American Triumph (" AT Plaintiffs" ); (2) Matthew
James Freitas, Sea Quest
LLC, and Ching Wen Wu of the F/V Sea Quest (" Sea Quest
Plaintiffs" ); (3) Benjamin Maughan, Jr., Ocean Conquest
LLC, and Wu Chia Pin of the F/V Ocean Conquest (" Ocean
Conquest Plaintiffs" ); (4) Keith Bass, Jr., Ocean
Encounter LLC, Ho-Ching Chang of the F/V Ocean Encounter
(" Ocean Encounter Plaintiffs" ); (5) Paul
Magellan, Sea Honor LLC, and Yen Hsing Tasai of the F/V Sea
Honor (" Sea Honor Plaintiffs" ); and (6) John
Zolezzi, Pacific Ranger LLC, and Su Tien Shih of the F/V
Pacific Ranger (" Pacific Ranger Plaintiffs" ).
September 29, 2010, NOAA issued NOVAs against each of the six
sets of Plaintiffs finding: (1) eight violations of the FAD
Regulation on the part of the AT Plaintiffs and assessing
total penalties for these violations at $872,500, I.A.1 at
0000004-10; (2) two violations of the FAD Regulation on the
part of the Sea Quest Plaintiffs and assessing total
penalties at $253,750, II.A.1 at 0003979-82; (3) one
violation of the MMPA and two violations of the FAD
Regulation on the part of the Ocean Conquest Plaintiffs and
assessing total penalties at $267,750, id. at
0003989-93; (4) four violations of the MMPA and five
violations of the FAD Regulation on the part of the Ocean
Encounter Plaintiffs and assessing total penalties at
$657,750, id. at 0004000-06; (5) two violations of
the FAD Regulation on the part of the Sea Honor Plaintiffs
and assessing total penalties at $160,000, id. at
0004013-16; and (6) one violation of the FAD Regulation on
the part of the Pacific Ranger Plaintiffs and assessing total
penalties at $117,500, id. at 0004023-26.
the Plaintiffs requested a hearing before an Administrative
Law Judge (" ALJ" ) for an independent
determination as to whether the violations occurred and, if
so, an independent assessment of the penalties. NOAA
proceeded with two cases against Plaintiffs. The AT
Plaintiffs comprised one case and the Sea Quest Plaintiffs,
Ocean Conquest Plaintiffs, Ocean Encounter Plaintiffs, Sea
Honor Plaintiffs, and Pacific Ranger Plaintiffs
(collectively, the " Consolidated Plaintiffs" )
comprised the other case.
filed Motions to Dismiss in both cases, arguing that the NMFS
improperly made the FAD Regulation effective immediately upon
publication in the Federal Register, and its reasons for
waiving the requirement that an agency observe a 30-day delay
between the publication of the final regulation and the
effective date of the regulation as proscribed under the
Administrative Procedure Act (" APA" ) were
arbitrary and capricious. As such, Plaintiffs argued that the
FAD Regulation was not enforceable until September 5, 2009,
30 days after August 4, 2009, the date of publication in the
Federal Register, and that all counts related to alleged FAD
Regulation violations prior to September 5, 2009, should be
dismissed. I.A.29 at 0000348-58; II.A.38 at 0004458-67.
denied the Motions to Dismiss on the basis that the issue was
within the authority of the NOAA Administrator ("
Administrator" ), and not the ALJ, to decide. II.A.46 at
0004576. The ALJ granted Plaintiffs' Application for
Interlocutory Review of the issue by the Administrator.
II.A.51 at 0004656. The Administrator found that the NMFS had
good cause to make the regulation effective immediately and,
accordingly, that the waiver of the 30-day delay was done in
compliance with the APA. As such, the Administrator held that
NOAA may prosecute alleged violations that occurred within 30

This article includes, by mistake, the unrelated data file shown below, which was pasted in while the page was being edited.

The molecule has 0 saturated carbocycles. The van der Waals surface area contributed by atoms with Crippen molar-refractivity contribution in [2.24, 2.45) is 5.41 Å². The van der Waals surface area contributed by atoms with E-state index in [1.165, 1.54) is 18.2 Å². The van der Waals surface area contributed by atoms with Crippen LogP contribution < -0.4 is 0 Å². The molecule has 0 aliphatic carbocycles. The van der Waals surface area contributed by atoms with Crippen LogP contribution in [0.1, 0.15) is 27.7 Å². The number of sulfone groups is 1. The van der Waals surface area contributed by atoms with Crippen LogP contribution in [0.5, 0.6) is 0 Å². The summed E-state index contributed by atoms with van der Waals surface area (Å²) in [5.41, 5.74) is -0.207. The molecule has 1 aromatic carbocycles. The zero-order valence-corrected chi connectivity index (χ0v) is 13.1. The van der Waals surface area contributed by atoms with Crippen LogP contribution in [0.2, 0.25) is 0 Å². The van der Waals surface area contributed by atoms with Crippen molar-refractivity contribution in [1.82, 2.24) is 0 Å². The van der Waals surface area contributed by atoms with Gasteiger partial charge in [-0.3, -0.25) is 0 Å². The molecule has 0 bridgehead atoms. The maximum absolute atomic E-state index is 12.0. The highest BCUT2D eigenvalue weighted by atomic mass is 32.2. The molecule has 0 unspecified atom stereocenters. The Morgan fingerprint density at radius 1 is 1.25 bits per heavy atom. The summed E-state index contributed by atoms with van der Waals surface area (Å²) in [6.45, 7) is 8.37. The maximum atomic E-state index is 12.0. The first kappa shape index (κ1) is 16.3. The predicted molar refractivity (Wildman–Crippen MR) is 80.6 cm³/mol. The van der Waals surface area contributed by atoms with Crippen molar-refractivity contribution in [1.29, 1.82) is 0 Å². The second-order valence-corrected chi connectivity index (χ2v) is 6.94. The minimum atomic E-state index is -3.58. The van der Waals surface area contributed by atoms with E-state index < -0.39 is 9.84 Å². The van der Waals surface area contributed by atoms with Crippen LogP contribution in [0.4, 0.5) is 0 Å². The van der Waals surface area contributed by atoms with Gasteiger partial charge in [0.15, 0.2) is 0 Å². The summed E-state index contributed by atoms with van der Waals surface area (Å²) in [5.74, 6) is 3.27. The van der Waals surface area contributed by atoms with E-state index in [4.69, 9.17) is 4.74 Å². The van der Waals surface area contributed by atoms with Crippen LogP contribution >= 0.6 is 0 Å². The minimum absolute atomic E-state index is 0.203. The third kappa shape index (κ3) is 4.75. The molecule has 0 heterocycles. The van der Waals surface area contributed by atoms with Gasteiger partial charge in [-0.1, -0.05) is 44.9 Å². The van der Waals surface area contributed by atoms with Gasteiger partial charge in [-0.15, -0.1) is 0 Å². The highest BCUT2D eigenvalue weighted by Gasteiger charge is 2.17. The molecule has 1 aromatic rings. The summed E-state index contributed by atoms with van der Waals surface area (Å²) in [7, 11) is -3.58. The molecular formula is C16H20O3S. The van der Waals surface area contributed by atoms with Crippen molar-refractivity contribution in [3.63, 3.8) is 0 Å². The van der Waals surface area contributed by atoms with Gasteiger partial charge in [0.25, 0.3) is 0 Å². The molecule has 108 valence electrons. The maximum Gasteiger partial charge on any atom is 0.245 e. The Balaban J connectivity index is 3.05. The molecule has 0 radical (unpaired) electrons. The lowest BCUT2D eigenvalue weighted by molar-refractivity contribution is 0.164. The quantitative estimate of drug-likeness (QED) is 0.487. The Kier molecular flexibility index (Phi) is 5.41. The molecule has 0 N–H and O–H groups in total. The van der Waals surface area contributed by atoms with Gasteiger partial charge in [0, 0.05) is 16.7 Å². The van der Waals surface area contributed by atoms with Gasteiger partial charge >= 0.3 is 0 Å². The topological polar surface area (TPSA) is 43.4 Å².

days of the publication of the final version of the FAD
Regulation. II.A.87 at 0005165-70. The two matters then
proceeded to hearings before the ALJ. The Court shall discuss
the proceedings for each set of Plaintiffs in turn.
The AT Plaintiffs
hearing related to the AT Plaintiffs took place before an ALJ
on January 31, 2012, July 9-11, 2012, and August 27-28, 2012.
The Agency presented seven witnesses and 20 exhibits, and the
AT Plaintiffs offered four witnesses and 26 exhibits. I.A.84
at 0001403. On August 22, 2013, the ALJ issued the Initial
Decision and Order, finding that seven of the eight
violations of the FAD Regulation were proven. Id. at
0001402. Specifically, the ALJ found that during the FAD
closure period, the AT Plaintiffs had violated the FAD
Regulation by servicing a FAD on one occasion, making a set
within one nautical mile of a FAD on three occasions, and
making a set on a FAD on three occasions. The ALJ found in
one instance that it was not proven that the AT Plaintiffs
made a set within one nautical mile of a FAD. Id. at
0001442. As a result, the ALJ found that a sanction of
$562,068.27 was appropriate for the seven violations that
were proven. Id. at 0001402, 0001477.
November 25, 2013, the ALJ entered an order denying the AT
Plaintiffs' Petition for Reconsideration of the Initial
Decision and Order. I.A.92 at 0001705-16. On April 14, 2014,
the NOAA Administrator denied the AT Plaintiffs' Petition
for Administrator Review of the Initial Decision and Order,
and modified the ALJ's Initial Decision to vacate a
portion of the order with respect to a fishing master that is
not at issue in the instant matter. I.B.101 at 0002231. The
Administrator adopted all other parts of the Initial
Decision, including the order awarding monetary civil
penalties without modification. Id. The
Administrator's decision became the final decision of the
Secretary. Id. at 0002232.
The Consolidated Plaintiffs
hearings related to the violations of the Consolidated
Plaintiffs took place before the ALJ on February 1-2, 2012,
July 11-12, 2012, August 23-24, 2012, and October 29, 2012.
The Agency presented 14 witnesses and 65 exhibits, and the
Consolidated Plaintiffs offered eight witnesses and 37
exhibits. II.A.100 at 0005465. On August 23, 2013, the ALJ
issued the Initial Decision and Order, finding that all